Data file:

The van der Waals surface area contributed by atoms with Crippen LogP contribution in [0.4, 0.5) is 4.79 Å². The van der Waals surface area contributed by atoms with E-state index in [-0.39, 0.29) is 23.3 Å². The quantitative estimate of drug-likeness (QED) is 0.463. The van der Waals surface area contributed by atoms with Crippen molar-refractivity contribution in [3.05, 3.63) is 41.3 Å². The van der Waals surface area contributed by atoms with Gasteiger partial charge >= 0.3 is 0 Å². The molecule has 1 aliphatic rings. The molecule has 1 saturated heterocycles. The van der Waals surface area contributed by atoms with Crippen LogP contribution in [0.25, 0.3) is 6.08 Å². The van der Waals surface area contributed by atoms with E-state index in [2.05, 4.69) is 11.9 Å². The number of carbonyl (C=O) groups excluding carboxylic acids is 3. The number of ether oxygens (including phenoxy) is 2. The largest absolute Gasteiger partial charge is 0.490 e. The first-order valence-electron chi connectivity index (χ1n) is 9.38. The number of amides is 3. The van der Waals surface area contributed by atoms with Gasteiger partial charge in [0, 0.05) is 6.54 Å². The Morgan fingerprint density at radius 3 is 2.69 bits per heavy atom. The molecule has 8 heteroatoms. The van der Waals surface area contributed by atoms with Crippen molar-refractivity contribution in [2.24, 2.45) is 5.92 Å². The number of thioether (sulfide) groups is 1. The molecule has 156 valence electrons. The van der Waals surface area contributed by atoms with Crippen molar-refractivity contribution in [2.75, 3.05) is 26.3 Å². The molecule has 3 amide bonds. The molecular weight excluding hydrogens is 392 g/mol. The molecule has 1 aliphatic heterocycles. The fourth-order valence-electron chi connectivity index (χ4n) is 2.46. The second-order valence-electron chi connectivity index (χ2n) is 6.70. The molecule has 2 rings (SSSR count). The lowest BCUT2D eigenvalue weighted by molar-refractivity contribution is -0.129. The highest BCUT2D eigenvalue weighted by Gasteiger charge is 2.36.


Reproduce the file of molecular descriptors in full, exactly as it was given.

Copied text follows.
The van der Waals surface area contributed by atoms with Crippen LogP contribution in [0.4, 0.5) is 4.79 Å². The van der Waals surface area contributed by atoms with E-state index in [-0.39, 0.29) is 23.3 Å². The quantitative estimate of drug-likeness (QED) is 0.463. The van der Waals surface area contributed by atoms with Crippen molar-refractivity contribution in [3.05, 3.63) is 41.3 Å². The van der Waals surface area contributed by atoms with Gasteiger partial charge >= 0.3 is 0 Å². The molecule has 1 aliphatic rings. The molecule has 1 saturated heterocycles. The van der Waals surface area contributed by atoms with Crippen LogP contribution in [0.25, 0.3) is 6.08 Å². The van der Waals surface area contributed by atoms with E-state index in [2.05, 4.69) is 11.9 Å². The number of carbonyl (C=O) groups excluding carboxylic acids is 3. The number of ether oxygens (including phenoxy) is 2. The largest absolute Gasteiger partial charge is 0.490 e. The first-order valence-electron chi connectivity index (χ1n) is 9.38. The number of amides is 3. The van der Waals surface area contributed by atoms with Gasteiger partial charge in [0, 0.05) is 6.54 Å². The Morgan fingerprint density at radius 3 is 2.69 bits per heavy atom. The molecule has 8 heteroatoms. The van der Waals surface area contributed by atoms with Crippen molar-refractivity contribution in [2.24, 2.45) is 5.92 Å². The number of thioether (sulfide) groups is 1. The molecule has 156 valence electrons. The van der Waals surface area contributed by atoms with Crippen molar-refractivity contribution in [2.75, 3.05) is 26.3 Å². The molecule has 3 amide bonds. The molecular weight excluding hydrogens is 392 g/mol. The molecule has 1 aliphatic heterocycles. The fourth-order valence-electron chi connectivity index (χ4n) is 2.46. The second-order valence-electron chi connectivity index (χ2n) is 6.70. The molecule has 2 rings (SSSR count). The lowest BCUT2D eigenvalue weighted by molar-refractivity contribution is -0.129. The highest BCUT2D eigenvalue weighted by Gasteiger charge is 2.36.